Haiti: 3 months after Hurricane Matthew, 7 years after the earthquake

11 Jan 2017 by Yvonne Helle, Country Director, UNDP Haiti

The road to recovery is a long one. UNDP provides conditions for long-term recovery, resilience and sustainable development. Photo: UNDP Haiti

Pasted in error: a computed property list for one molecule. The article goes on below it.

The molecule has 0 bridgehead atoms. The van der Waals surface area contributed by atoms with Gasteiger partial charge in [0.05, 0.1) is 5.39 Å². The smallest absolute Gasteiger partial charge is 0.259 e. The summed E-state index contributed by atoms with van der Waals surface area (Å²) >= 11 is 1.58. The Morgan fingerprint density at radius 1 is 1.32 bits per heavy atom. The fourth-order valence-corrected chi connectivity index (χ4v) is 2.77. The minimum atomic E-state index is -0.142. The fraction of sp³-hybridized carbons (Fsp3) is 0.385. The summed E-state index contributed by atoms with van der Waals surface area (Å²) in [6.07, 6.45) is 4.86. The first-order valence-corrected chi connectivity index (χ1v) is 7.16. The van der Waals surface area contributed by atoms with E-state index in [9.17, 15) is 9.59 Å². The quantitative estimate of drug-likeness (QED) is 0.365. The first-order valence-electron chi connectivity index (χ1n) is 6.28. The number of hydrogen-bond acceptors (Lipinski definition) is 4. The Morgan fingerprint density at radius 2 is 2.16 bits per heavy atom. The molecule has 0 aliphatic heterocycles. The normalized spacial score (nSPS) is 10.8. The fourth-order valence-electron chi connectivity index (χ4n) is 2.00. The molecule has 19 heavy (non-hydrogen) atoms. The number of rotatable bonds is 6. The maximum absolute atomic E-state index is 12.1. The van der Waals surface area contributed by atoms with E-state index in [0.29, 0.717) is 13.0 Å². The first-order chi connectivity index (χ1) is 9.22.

Hurricane Matthew was the first Category 4 storm to landfall in Haiti in 52 years, creating the worst humanitarian crisis in the country since the 2010 earthquake. At least 546 people died and the lives of 2.2 million people were affected. Of course, key infrastructure was damaged: in some areas, 90 per cent of homes were destroyed. Farming, fishing and small scale commercial activities were severely hit, depriving people of livelihoods and income. For instance, the Grand’Anse and Sud departments have seen 70 and 100 per cent of crops being destroyed. Three months after the disaster, people in the most affected areas still need immediate help to meet their basic needs, and, not less urgently, access to new opportunities to make a sustainable living. While the humanitarian response is still gathering pace, rehabilitation and recovery must also start immediately to reduce dependence on relief. Drawing on the lessons of the 2010 earthquake, our post-Matthew response was designed and is being implemented in close partnership with national and local authorities. Here is a snapshot of what UNDP has done since October … Read more